Cape Canaveral, Fla. (UPI) Nov 16, 2009
Monarch and painted lady butterfly larvae rode into space Monday aboard space shuttle Atlantis in an experiment to be monitored by thousands of U.S. students.
The University of Colorado at Boulder butterfly larvae educational payload was designed and built by BioServe Space Technologies, a NASA-funded center located in the university's aerospace engineering department.
CU-Boulder, with the help of the K-12 students, will compare the growth and development of butterfly larvae in the weightless environment of the International Space Station with butterfly larvae being raised simultaneously in participating classrooms on Earth.
The project is the fourth educational experiment to be flown by CU-Boulder aboard the space station.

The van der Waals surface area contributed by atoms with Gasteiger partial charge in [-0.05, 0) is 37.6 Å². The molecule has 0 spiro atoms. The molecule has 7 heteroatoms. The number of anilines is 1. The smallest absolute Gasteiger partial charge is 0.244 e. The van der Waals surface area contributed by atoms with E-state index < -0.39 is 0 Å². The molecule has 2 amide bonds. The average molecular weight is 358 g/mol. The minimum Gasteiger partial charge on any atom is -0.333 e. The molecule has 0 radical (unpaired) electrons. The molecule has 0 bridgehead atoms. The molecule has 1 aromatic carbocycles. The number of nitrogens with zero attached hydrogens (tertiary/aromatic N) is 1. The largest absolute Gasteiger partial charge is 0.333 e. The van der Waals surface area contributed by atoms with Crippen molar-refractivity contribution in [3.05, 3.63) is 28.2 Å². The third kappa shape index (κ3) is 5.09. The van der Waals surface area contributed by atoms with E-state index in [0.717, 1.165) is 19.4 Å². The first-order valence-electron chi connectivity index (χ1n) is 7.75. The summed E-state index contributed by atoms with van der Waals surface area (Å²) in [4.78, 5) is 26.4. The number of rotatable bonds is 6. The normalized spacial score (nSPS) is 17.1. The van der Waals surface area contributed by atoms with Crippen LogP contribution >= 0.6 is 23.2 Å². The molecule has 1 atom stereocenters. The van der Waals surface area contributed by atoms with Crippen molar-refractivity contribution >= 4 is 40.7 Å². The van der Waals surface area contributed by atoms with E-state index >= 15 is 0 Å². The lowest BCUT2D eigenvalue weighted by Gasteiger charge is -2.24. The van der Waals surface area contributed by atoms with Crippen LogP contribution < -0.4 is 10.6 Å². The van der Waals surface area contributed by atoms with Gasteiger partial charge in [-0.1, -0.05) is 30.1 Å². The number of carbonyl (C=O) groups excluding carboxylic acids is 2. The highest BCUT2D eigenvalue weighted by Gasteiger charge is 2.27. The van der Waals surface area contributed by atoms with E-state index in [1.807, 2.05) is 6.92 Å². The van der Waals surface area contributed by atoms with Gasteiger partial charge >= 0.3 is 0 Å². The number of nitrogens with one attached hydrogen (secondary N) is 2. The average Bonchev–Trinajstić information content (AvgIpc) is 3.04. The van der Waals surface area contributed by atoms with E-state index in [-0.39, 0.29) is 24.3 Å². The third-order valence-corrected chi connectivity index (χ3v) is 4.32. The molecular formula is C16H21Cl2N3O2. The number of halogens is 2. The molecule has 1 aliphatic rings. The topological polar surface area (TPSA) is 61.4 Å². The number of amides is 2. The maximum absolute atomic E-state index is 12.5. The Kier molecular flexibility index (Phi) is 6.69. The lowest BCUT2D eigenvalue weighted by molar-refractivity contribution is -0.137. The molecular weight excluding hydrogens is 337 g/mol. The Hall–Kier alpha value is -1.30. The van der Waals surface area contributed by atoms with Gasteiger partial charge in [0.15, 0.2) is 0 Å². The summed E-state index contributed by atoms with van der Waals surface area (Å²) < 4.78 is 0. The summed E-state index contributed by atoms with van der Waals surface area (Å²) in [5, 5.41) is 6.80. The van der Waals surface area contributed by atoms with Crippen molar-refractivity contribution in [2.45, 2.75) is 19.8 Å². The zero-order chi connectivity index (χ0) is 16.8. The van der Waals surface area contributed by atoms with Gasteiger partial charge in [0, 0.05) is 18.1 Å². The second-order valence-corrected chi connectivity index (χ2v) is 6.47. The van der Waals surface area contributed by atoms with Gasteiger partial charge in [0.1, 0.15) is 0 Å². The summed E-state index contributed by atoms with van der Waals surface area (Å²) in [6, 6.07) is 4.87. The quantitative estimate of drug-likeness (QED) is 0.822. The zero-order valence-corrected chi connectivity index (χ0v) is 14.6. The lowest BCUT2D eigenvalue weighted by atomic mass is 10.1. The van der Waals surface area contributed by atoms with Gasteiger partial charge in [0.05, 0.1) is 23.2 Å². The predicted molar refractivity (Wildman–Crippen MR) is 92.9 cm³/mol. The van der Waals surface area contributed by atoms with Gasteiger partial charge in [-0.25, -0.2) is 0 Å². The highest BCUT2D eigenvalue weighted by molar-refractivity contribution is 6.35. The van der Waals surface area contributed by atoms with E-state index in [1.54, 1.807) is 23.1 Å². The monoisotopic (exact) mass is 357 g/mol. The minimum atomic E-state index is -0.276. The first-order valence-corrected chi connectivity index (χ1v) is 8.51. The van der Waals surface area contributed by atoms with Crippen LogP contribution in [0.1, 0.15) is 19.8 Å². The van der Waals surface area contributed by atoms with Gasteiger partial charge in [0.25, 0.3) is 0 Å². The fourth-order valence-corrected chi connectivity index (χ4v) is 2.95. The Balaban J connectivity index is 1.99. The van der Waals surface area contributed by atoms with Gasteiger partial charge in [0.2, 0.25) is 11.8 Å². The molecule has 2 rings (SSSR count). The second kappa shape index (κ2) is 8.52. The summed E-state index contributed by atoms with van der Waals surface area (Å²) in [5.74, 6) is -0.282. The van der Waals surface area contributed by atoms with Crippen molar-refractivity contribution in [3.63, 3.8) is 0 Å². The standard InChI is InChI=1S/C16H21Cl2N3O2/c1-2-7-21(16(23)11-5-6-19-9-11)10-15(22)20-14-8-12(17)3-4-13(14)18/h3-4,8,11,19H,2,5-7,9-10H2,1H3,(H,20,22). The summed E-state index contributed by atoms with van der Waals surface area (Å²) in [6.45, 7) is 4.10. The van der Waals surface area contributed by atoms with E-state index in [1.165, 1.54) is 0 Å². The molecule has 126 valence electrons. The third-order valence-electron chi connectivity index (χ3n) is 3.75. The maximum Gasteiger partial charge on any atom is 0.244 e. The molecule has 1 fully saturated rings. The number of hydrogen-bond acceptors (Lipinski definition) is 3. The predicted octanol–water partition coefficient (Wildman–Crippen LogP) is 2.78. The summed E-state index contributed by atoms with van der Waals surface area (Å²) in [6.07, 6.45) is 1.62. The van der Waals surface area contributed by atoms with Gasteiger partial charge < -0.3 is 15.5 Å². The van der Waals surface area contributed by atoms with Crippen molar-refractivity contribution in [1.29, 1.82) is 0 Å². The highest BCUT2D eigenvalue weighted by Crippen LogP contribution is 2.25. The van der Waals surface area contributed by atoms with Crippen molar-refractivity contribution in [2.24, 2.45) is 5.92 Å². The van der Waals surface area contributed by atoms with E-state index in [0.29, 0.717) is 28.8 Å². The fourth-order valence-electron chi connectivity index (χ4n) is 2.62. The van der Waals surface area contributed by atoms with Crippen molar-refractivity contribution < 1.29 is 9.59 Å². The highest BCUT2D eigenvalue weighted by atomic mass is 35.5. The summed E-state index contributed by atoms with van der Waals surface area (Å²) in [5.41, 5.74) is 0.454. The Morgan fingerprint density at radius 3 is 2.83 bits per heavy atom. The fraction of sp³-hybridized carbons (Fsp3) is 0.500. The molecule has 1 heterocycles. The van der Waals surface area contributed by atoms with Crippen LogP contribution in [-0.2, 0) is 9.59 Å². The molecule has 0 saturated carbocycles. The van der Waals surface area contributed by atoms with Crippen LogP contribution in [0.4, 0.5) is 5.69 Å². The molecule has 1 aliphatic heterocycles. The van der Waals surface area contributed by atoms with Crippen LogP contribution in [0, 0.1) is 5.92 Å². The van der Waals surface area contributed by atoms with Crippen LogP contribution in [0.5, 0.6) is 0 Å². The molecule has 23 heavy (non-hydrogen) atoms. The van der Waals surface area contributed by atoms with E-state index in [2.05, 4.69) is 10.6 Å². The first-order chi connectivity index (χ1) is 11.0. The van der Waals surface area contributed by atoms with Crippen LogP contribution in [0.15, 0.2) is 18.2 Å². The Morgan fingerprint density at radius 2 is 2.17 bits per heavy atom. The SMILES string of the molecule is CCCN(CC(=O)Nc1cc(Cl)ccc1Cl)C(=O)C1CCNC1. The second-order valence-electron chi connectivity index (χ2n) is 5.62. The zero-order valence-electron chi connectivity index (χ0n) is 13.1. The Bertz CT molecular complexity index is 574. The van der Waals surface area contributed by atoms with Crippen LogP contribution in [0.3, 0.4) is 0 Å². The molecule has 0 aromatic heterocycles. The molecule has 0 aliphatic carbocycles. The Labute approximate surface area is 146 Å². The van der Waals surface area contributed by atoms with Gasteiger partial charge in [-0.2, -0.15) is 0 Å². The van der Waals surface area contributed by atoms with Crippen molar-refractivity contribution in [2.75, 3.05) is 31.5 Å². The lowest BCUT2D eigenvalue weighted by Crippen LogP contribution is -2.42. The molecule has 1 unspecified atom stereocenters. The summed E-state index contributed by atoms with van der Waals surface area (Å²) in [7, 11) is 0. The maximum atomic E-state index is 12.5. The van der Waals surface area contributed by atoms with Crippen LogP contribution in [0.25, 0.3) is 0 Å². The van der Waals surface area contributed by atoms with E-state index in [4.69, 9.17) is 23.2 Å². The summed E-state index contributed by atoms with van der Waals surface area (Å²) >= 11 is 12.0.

"One of the most exciting things about this project is that we can use the International Space Station to bring spaceflight experiments into classrooms around the country," BioServe Director Louis Stodieck said. "Our continuing goal is to inspire K-12 students around the country in science, technology, engineering and math."
About 100 elementary and middle schools across the nation are to officially participate in the project, with hundreds of other schools monitoring the experiment.
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Goddard Team Develops New Carriers For ISS
Greenbelt MD (SPX) Nov 16, 2009
In a partnership that exemplifies One NASA, engineers at NASA's Goddard Space Flight Center in Greenbelt, Md. teamed up with engineers at NASA's Johnson and Kennedy Space Centers to design, build, and test five new ExPRESS Logistics Carriers, or ELCs, which will be delivered to the International Space Station. "ExPRESS" stands for Expedite the Processing of Experiments to the Space Station ... read more
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